There’s a feeling of love inside the Lorie-Lu Studio of Dance on the cozy corner of 11th and Mountain streets in the East Passyunk neighborhood of South Philadelphia.
Black and white photos of when owners Lorraine Speziale and Lucille Bunnion first fell in love with dance, and colorful memories of past dance recitals hang on the walls of the tight vestibule in the reception area. Inside, a small group of girls glance at their reflections pirouetting across a long wall of mirrors, the thuds of their footsteps amplified by the smooth hardwood floor.
This narrow dance studio was carefully crafted decades ago by Speziale and Bunnion, who are South Philly sisters, about five years apart in age.
Fifty years ago, they were still basically kids themselves, Bunnion was 21 and Speziale was just 16 when they caught their break. The owner of the studio they danced at told them it was closing.
“I was taking lessons from a lady and I always asked her about opening a school,” Speziale said. “Then I get a phone call saying she was closing, and she asked me if she could refer all her students to me. And I’m thinking all we need is like $500. Three mirrors, bars and a record player and we’re done. Sure enough, that’s what happened.”
With a leap of faith, the Lorie-Lu School of Dance was born. The studio’s name, being a combination of Lorraine and Lucille’s own names, has lasted 50 years since they first opened for business in 1970. This summer, the girls from the studio will perform Lorie-Lu’s 50th recital at the Seaport Museum on Christopher Columbus Boulevard on June 26 at 6 p.m. Speziale and Bunnion can hardly believe it’s been that long since they decided to go into business together.
“I don’t even know if we thought about it at the time,” Bunnion said. “Lorraine had danced professionally in Florida, and I was already getting married. When she came back, we opened a dance studio because that’s all we knew all our life, just dance.”
And the risk was worth the reward.
Speziale and Bunnion opened their original studio at 11th Street and Moyamensing Avenue and stayed there for 13 years before moving to their current location in 1983.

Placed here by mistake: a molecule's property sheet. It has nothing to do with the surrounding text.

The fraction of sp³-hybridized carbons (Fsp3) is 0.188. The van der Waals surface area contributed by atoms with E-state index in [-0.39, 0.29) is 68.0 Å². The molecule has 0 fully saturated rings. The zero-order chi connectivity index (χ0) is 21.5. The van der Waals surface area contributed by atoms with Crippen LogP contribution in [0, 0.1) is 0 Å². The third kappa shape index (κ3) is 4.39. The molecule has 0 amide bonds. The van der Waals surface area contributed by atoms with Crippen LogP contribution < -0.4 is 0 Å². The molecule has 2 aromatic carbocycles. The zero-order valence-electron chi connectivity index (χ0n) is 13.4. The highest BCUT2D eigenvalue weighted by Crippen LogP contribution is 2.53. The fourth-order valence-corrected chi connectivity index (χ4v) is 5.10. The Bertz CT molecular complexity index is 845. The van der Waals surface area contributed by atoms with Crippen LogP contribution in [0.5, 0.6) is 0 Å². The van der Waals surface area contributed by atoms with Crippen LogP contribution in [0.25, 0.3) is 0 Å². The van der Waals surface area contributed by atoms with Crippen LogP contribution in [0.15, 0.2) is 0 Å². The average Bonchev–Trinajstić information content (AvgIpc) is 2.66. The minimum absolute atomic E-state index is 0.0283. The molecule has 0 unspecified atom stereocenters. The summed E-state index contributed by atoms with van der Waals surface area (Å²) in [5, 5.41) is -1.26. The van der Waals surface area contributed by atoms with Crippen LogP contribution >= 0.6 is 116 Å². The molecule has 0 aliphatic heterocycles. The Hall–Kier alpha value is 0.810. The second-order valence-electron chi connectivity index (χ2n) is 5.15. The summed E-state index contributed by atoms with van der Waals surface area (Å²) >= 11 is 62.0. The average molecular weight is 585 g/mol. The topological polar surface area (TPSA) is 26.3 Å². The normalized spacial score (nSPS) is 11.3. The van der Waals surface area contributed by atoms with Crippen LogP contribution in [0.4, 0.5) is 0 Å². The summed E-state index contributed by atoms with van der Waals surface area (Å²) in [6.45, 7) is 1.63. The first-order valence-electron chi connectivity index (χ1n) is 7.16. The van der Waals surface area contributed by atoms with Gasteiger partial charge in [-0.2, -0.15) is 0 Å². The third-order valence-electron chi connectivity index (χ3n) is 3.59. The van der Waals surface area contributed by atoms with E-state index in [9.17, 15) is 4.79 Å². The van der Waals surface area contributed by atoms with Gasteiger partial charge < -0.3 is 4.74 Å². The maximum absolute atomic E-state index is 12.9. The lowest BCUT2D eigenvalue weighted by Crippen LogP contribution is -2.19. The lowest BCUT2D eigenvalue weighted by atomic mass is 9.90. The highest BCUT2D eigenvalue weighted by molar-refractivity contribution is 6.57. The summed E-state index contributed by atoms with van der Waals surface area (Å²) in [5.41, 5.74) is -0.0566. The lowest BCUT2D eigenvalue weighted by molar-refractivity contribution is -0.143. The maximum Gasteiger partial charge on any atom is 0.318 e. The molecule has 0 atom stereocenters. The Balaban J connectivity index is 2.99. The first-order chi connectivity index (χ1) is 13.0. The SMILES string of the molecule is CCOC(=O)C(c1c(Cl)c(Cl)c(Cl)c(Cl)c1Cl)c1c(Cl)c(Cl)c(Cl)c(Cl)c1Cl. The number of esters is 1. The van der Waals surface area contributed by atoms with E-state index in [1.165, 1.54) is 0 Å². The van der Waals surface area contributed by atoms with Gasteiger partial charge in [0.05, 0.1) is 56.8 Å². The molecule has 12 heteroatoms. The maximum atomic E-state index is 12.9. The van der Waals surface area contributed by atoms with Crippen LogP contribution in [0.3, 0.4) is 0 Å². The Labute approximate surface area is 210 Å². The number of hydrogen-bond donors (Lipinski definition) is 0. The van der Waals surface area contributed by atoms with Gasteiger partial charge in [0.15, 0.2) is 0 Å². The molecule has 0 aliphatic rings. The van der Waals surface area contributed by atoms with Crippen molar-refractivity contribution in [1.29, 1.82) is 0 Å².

As older students graduated from dance, they had a funny way of showing back up at the doorstep a few years later.
“They came here and danced, got married, moved on, then had their kids and brought them back here,” Bunnion said. “It’s the greatest compliment you could get.”
Gina Piermatteo is a former student and former assistant who now takes a long drive to bring her two girls Annabelle, 10, and Marisa, 3, to the studio three times a week for classes.
“I actually live in New Jersey now so we drive about 40 minutes to dance because I’m not going to take them anywhere else,” she said.
Piermatteo said the love and dedication that she personally experienced as a child at Lorie-Lu can’t be replicated anywhere else.
“It’s the love for their students,” Piermatteo said. “You can take your kids anywhere to dance, and they’ll just teach them. Here with Lorraine and Lucille, it’s very personal. They know the kids and they know the parents. It’s really special.”
Family does mean everything. Speziale and Bunnion take turns as primary caretakers for their 99-year-old mother, who lives a few blocks from the dance studio. The sisters are perceived as family by students, and the younger kids want to follow in their parents’ footsteps by learning from the same teachers.
“Now the kids are all excited, saying, ‘I’m doing what my mom did,’ ” Speziale said. “Never in a million years did I think we’d still be doing this.”
Speziale and Bunnion are still the only instructors at the studio. They started off by purchasing books, researching and even taking trips to New York to see how other teachers ran classes. It blossomed into an institution that still teaches ballet, tap, jazz, pointe and gymnastics to students 3 and up. Fifty years of passion in the arts.
“We did it for love, certainly not for the love of money,” Speziale said with a laugh.
Her sister agreed.
“We’re very blessed that we did make it this long” Bunnion said. “But we’re still doing it and we’re doing it the best we can.”